VITEMA Director Daryl Jaschen said defining essential workers and businesses in this way would allow far too many people out on the road after a storm. The governor’s statement of emergency identifies the categories of essential persons by the level of public service and response.
VITEMA needs to be flexible in identifying who is essential depending on the disaster, he said. VITEMA also needs to be able to determine which businesses are ready – with power, staffing and other resources – to perform essential services.
“Being identified as an essential business is one thing, being prepared to perform these services after a disaster is another,” he said. “Essential is not just curfew passes. Essential means power restoration. It means telecommunications restoration. It means supply chain.”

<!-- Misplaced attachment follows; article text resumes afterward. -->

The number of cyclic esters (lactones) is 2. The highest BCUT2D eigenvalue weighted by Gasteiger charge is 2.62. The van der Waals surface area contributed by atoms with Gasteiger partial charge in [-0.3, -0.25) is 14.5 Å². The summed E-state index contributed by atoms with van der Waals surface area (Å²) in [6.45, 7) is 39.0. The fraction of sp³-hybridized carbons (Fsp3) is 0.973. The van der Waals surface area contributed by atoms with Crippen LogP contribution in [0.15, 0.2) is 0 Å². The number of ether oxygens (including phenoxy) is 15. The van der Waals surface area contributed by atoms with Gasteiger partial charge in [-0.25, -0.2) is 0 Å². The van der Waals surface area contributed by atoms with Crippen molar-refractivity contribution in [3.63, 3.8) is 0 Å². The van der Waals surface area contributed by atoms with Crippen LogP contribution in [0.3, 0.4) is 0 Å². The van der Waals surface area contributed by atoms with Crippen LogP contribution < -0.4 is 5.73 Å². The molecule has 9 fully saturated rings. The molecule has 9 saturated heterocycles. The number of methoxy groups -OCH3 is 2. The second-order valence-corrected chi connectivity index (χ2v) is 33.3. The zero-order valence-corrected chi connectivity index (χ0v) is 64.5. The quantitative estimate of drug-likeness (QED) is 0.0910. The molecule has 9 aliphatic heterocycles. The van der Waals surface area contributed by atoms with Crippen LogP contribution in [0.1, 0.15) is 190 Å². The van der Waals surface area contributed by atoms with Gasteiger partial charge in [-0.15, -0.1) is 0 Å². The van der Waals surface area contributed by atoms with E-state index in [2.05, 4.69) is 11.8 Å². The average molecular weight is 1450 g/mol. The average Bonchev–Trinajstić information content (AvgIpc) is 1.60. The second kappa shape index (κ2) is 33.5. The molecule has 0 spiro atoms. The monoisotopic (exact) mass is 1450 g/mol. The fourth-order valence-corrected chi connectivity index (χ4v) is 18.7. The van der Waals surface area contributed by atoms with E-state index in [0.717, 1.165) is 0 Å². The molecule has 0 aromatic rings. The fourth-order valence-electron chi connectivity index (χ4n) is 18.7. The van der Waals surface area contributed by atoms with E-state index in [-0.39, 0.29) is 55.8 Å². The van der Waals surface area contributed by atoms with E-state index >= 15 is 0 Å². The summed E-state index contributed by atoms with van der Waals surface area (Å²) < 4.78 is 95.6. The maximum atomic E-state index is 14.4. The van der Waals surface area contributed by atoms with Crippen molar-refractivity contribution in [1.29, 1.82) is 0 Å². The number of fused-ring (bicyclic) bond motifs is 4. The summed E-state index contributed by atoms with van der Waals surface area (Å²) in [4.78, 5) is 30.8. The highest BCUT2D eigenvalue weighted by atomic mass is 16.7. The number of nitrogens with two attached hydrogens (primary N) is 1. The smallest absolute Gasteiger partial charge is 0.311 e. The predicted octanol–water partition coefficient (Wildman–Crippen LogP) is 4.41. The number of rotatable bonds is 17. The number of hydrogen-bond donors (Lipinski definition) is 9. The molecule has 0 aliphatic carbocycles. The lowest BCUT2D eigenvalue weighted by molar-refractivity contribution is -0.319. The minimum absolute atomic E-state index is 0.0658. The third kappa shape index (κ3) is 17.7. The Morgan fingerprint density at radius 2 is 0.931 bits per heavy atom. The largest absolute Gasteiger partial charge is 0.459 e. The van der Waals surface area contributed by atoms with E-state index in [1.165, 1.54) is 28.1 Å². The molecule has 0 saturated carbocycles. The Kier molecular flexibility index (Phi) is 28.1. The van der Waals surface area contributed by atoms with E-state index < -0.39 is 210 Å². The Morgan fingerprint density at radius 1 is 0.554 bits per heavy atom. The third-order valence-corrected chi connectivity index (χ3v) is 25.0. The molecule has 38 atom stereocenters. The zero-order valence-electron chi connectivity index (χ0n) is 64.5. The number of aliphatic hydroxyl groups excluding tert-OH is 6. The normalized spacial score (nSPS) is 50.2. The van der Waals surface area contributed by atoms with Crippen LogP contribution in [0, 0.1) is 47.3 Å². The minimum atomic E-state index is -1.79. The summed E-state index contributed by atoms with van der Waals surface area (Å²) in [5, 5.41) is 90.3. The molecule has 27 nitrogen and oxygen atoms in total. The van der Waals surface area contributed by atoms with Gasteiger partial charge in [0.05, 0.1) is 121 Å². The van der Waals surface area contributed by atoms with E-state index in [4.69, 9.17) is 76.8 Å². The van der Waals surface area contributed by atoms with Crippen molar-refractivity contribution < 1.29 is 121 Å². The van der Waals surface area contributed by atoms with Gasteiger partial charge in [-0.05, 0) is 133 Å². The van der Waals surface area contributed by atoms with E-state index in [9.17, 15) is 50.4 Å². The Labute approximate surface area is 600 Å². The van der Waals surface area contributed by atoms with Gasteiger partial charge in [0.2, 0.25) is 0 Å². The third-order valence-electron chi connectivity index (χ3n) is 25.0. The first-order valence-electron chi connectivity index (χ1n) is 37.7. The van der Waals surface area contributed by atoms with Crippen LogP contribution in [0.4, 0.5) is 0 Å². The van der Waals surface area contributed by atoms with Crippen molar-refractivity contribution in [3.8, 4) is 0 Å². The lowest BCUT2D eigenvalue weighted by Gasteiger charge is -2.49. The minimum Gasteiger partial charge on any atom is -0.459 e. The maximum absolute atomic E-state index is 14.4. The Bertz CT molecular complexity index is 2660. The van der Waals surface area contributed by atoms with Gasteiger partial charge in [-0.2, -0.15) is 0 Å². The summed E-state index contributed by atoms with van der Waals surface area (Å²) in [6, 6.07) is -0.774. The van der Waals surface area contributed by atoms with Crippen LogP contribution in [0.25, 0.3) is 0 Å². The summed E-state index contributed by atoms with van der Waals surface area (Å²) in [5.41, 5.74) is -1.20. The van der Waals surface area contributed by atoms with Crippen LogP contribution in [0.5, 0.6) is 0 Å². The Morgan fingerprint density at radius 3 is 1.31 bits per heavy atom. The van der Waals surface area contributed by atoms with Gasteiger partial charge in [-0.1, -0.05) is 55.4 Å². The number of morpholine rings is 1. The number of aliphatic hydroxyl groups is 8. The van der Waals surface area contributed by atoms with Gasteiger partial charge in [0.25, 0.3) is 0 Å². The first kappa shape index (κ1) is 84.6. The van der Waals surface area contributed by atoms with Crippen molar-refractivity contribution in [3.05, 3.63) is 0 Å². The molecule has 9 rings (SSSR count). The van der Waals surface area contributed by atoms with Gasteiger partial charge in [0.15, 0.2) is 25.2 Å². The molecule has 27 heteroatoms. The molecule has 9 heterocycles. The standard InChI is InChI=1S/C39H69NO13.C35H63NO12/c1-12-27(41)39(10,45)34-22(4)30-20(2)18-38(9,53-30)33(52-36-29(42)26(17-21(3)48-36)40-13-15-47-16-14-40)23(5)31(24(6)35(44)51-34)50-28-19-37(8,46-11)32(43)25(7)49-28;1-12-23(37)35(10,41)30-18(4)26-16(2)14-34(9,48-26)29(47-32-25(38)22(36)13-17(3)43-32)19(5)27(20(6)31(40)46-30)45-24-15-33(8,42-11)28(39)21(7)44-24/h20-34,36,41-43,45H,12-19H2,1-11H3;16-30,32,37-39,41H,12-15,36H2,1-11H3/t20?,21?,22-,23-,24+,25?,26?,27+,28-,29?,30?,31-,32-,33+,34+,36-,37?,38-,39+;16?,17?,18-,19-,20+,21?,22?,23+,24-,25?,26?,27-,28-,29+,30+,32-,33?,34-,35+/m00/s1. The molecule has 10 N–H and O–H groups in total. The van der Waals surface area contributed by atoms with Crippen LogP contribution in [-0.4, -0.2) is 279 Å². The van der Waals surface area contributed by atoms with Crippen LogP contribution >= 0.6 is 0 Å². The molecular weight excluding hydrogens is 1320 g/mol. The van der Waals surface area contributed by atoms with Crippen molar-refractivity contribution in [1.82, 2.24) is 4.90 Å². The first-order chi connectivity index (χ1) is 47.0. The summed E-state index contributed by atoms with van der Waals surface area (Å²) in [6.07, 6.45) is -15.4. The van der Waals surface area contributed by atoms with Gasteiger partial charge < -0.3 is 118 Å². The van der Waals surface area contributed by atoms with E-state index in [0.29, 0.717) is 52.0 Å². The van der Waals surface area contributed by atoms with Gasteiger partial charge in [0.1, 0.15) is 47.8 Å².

Sen, Javan James said if definitions are added to the V.I. Code, then the means to enforce must be included as well.
In the end, Heyliger made a motion to hold the bill in committee to add amendments suggested by James and Jaschen. The motion passed.
The last testifier of the day was Raymond Williams, executive director of the V.I. Lottery who appeared with his administration to update senators on the agency. He said the goal is to make the V.I. Lottery the preeminent game in the territory.
“Gaming should be entertainment, not gambling,” he said, and COVID has changed the way the program works.
In the meantime, staff attended a convention recently and some have engaged in training. They also are reviewing policies and procedures based on how they are doing business – shifting to virtual gaming. They have submitted amendments to the law for review before presenting to the Legislature.